Applicant Millbrook Power, part of energy firm Drax, was granted a development consent order (DCO) for the Millbrook Power plant by business secretary Greg Clarke last week.
Covering an area of about eight hectares, the plant would be built at a forrner clay pit in Rookery South near Stewartby, between Bedford and Milton Keynes.
The proposed development would also include: a gas turbine generator, an access road; a temporary construction compound; a 1.8 km underground gas pipeline connection; a 500m underground electrical connection.
According to Millbrook Power, the power plant would have the capacity to generate up to 299 MW, providing enough electricity to power 150,000 households. It would operate as a ‘peaking plant’, the applicant added, generating electricity at times when the country’s need is greatest.
The Planning Inspectorate examiners found the proposal "would have adverse effects on noise during construction, landscape and visual impacts and on the setting of historic assets", the secretary of state's decision letter said, and these impacts "could not be fully addressed" by the order's proposed mitigation measures.
However, the letter said the secretary of state found that a "high weighting should be given to the established need for the development of electricity generating facilities, and that these local adverse effects do not outweigh the benefits of new fossil fuel generation".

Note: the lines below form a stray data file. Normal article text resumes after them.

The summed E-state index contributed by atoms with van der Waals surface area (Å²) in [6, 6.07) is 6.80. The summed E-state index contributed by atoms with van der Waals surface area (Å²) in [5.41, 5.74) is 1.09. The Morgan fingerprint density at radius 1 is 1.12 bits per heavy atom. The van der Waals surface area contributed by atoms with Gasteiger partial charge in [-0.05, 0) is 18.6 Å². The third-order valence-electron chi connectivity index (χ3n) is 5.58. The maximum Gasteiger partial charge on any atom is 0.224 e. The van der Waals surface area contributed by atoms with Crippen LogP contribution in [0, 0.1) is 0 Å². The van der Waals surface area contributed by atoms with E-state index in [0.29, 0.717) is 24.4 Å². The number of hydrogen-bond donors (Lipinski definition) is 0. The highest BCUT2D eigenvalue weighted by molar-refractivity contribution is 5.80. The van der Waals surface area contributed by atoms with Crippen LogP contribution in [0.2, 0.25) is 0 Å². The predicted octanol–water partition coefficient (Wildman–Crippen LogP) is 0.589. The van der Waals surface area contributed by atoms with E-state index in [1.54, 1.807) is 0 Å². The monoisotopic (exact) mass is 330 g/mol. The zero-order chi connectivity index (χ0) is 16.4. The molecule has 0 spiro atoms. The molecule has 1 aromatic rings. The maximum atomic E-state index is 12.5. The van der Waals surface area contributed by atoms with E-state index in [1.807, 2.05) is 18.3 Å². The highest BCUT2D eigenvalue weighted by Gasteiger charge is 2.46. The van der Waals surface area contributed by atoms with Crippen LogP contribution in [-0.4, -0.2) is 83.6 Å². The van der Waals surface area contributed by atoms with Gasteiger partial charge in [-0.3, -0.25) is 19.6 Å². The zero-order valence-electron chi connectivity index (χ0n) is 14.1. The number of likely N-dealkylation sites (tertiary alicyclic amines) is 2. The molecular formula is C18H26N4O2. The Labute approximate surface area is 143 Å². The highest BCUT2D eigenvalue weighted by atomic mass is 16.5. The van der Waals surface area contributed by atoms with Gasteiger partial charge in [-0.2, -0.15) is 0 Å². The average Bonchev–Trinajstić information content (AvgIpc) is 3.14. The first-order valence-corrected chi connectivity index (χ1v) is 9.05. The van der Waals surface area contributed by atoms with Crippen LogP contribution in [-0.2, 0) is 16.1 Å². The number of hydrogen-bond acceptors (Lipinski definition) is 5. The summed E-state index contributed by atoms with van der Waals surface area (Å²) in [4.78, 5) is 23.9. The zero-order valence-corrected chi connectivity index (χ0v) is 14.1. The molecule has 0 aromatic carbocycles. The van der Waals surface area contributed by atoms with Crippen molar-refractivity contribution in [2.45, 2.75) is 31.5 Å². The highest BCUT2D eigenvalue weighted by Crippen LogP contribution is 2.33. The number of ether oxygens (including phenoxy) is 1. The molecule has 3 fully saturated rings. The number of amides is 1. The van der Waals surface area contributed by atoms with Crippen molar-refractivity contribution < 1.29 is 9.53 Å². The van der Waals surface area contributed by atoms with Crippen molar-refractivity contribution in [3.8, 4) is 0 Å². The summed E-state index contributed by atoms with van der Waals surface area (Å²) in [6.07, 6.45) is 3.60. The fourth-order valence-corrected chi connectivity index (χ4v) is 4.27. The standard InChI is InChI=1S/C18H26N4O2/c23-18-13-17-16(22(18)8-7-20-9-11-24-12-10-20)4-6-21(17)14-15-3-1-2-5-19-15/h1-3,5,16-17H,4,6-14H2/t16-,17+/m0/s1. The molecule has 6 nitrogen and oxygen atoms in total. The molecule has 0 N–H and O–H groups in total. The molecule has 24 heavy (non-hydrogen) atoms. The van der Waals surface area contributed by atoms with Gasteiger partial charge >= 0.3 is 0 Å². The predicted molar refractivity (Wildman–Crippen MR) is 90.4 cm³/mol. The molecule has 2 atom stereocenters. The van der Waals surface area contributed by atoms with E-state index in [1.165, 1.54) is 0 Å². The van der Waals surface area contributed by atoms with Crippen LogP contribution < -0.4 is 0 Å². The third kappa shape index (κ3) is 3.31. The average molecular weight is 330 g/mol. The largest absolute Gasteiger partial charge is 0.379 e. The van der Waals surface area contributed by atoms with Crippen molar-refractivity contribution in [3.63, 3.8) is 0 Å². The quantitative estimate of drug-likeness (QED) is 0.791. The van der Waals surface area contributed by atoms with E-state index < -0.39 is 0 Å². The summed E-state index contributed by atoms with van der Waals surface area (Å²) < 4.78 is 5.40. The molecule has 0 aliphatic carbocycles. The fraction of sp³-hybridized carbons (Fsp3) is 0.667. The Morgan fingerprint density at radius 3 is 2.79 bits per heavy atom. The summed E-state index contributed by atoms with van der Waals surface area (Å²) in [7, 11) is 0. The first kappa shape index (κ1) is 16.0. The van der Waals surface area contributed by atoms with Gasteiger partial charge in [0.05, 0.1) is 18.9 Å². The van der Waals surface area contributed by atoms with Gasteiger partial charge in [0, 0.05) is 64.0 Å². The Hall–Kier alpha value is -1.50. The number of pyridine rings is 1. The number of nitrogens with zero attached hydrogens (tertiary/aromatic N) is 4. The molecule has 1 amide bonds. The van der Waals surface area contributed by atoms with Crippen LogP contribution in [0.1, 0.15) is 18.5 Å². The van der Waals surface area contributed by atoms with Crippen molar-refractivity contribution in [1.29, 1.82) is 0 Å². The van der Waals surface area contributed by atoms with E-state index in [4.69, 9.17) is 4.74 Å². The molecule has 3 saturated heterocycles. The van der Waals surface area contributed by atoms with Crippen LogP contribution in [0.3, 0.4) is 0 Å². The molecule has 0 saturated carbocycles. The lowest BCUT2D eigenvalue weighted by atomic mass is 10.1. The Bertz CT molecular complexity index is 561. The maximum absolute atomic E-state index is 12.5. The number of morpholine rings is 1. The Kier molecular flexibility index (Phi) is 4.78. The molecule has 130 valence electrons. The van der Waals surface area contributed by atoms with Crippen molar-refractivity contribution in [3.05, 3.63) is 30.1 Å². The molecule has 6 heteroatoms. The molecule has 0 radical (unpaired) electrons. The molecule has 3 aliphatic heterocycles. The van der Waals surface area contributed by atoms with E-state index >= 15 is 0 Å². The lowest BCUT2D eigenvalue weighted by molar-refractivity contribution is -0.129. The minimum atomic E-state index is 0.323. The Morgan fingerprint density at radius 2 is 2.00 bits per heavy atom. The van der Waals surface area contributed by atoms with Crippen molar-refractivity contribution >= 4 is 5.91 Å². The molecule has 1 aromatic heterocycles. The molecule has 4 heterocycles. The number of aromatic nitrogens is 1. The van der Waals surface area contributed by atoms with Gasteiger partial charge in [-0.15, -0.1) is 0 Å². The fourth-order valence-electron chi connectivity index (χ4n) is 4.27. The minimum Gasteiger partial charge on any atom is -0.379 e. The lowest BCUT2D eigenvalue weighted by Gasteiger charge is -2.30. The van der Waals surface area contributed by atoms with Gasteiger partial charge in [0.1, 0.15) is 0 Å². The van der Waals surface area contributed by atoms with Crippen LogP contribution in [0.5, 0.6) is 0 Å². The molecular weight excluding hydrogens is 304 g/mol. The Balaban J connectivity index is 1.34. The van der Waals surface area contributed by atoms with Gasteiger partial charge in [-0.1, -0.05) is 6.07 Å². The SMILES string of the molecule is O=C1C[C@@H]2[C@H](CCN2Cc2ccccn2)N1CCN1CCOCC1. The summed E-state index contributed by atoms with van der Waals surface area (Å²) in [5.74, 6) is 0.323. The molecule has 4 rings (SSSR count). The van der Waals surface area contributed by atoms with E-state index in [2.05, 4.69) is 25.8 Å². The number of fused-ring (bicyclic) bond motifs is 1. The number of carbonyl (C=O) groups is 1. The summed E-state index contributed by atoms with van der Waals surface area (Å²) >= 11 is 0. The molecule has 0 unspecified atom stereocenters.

The secretary of state therefore concluded that "there is a compelling case for granting development consent", adding: "Given the national need for the proposed development, as set out in the relevant National Policy Statements ... the secretary of state does not believe that this is outweighed by the proposed development’s potential adverse local impacts, as mitigated by the proposed terms of the order."
The promoter, who submitted the DCO application in October 2017, hopes the power station would enter commercial operation as early as 2022 and would create about 150 jobs during the two-year construction phase.
Andy Koss, Drax Power CEO said: "Securing this approval is a crucial step in ensuring development of the new gas generation the UK needs to provide flexible power and system support services to the electricity grid as part of the country’s transition to a low carbon economy.
"Rapid response gas power stations are agile enough to ramp up quickly and support the grid at times of peak demand, making them highly complementary to intermittent renewable sources of power, like wind and solar."
Another scheme at Rookery South, an energy from waste facility directly north of the proposal site, was granted development consent in 2011. However, the permission was subject to a legal challenge and the consent was finally upheld by the Court of Appeal in February 2015.
More details on the gas-fired power station can be found here.